Today, I seek to encourage you with the Bible’s assurance that there is peace between you and God despite sin.
Peace Isn’t Easy
Peace is hard to come by. No matter who you are or where you are, there seems to be always something that disturbs your peace.
There’s a pandemic that causes great anxiety and sickness. There’s noise. Something happens to a friend or family member that worries. Someone gets mad. Someone wants to take something out on us. A health scare arises. There’s a misunderstanding. There’s something you must do at an inconvenient time. …. It never ends.
We have to work at keeping the peace. Paul, the inspired Apostle of God, the one who met Jesus on the road to Damascus, knew this. He had been thrown into prison several times, beaten, chased out of cities, yelled at, and more. He knew that peace was hard to come by for anyone.
Peace Between You and God
Paul can’t take away the noise, misunderstandings, and such things. But Paul does provide reassurance of the most important kind of peace.
Paul wrote a letter that explains to people that “we have peace with God ….” (Romans 5:1)
Who is this “we” that has peace with God?
Paul, at the outset of his letter, says that his letter is to “all in Rome who are loved by God and called to be his holy people ….”
Who does God love? Who are called to be his holy people?
God loves everyone. Most consider everyone to be called to be holy, including by Jesus (see, for example, Matthew 5:48). And Paul’s letter to people in Rome is nearly universally viewed as applicable to all persons, not just persons in Rome.
It appears to me that the “we” Paul is referring to is everyone.
And that “we,” that everyone, includes you and me.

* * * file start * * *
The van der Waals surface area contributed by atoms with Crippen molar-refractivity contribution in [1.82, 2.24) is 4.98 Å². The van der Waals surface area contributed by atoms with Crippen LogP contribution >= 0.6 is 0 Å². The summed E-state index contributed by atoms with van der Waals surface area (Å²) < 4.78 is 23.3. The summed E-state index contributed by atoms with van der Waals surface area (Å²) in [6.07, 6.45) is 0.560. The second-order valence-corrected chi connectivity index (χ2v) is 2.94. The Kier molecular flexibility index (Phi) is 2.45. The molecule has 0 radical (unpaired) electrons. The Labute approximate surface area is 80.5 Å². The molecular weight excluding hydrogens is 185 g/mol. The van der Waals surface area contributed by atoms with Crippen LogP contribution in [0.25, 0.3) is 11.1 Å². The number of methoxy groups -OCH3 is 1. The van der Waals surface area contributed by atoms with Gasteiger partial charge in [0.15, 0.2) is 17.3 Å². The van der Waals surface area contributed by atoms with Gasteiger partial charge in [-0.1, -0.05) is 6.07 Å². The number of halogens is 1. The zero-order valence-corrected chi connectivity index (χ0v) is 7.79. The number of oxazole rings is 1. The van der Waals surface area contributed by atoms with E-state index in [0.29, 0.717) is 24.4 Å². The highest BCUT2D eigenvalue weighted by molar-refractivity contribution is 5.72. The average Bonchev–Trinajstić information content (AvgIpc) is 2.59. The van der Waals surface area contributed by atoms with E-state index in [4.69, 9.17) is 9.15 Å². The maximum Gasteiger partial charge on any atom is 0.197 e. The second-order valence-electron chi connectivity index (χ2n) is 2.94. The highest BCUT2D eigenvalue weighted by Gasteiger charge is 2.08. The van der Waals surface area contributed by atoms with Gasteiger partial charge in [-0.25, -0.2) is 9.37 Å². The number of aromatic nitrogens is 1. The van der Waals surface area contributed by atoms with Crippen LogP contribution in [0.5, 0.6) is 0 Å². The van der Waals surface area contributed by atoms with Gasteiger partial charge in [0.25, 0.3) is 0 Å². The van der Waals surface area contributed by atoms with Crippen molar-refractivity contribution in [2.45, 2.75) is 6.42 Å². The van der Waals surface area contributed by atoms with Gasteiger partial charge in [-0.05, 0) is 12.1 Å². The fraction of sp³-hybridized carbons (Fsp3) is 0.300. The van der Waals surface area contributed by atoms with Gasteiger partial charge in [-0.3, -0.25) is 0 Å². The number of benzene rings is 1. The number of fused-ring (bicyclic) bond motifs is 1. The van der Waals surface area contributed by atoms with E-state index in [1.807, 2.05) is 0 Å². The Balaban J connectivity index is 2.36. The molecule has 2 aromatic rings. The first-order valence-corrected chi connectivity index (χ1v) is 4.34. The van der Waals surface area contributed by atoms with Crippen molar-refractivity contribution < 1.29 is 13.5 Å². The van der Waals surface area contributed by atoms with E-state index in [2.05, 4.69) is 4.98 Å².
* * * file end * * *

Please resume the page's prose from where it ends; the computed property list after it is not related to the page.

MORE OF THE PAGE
Peace with God
Pause on this for a moment. Don’t take it for granted.
Peace. With God. You have it.
It’s huge, having peace with the divine, with God.
You and I have peace with God, the creator of the universe, even though we are not doing everything God would have us do and am not not doing everything God would have us not do. We sin.
God knows we don’t live up — we can’t live up — completely. We sin. Yet the Bible says that we have peace with God.
Why and How Do We Have This Peace?
We certainly don’t deserve it. Why and how do we have this peace?
The Bible explains that this peace is “through our Lord Jesus Christ, through whom we have gained access by faith into this grace in which we now stand.” (Romans 5:1-2)
We have it through Jesus, through our faith in Jesus, and now we stand in this grace.
Not through standing on avoidance of sin.
Not through standing on our efforts to be righteous.
Not through correctly figuring out what is and is not sin.
But through Jesus, faith, and grace.
We stand in grace. We have peace.
What if I Still Sin?
Of course you do. I do. We try to do the right thing. Sometimes we do the right thing. Sometimes we doubt what some people claim is and is not sin. Sometimes we do the wrong thing. Sometimes we aren’t sure. Sometimes we know we sin. Sometimes we don’t.
But the Bible assures us, “Christ died for the ungodly. … God demonstrates his own love for us in this: While we were still sinners, Christ died for us.” (Romans 5:6-8)
Jesus did not wait for repentance before dying for us. Jesus knew and knows we are sinners. Jesus died for us knowing this and while we were sinners.
All people that God loves and that are called to be God’s holy people — including the “ungodly,” including sinners, including … — has peace with God. (Romans 5:1, 6-8)
Everyone has peace with God through Jesus, per the Bible, including you and including me, sinners.
Peace is hard to come by.
Think about your life and the bad things that happen out of the blue. The noise, the frustration, the hardship, the damaged relationships, the worry, the challenges, ….
With much in our life, we do not have peace.
Think about how much you would like to have peace with all those things.
But now consider you have peace with God through Jesus, according to scripture.
Peace. With God.
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Sources / Notes
All scripture quotes from the NIV unless specified otherwise.
This article includes part of a sermon I delivered.
Image by Avi Chomotovski from Pixabay.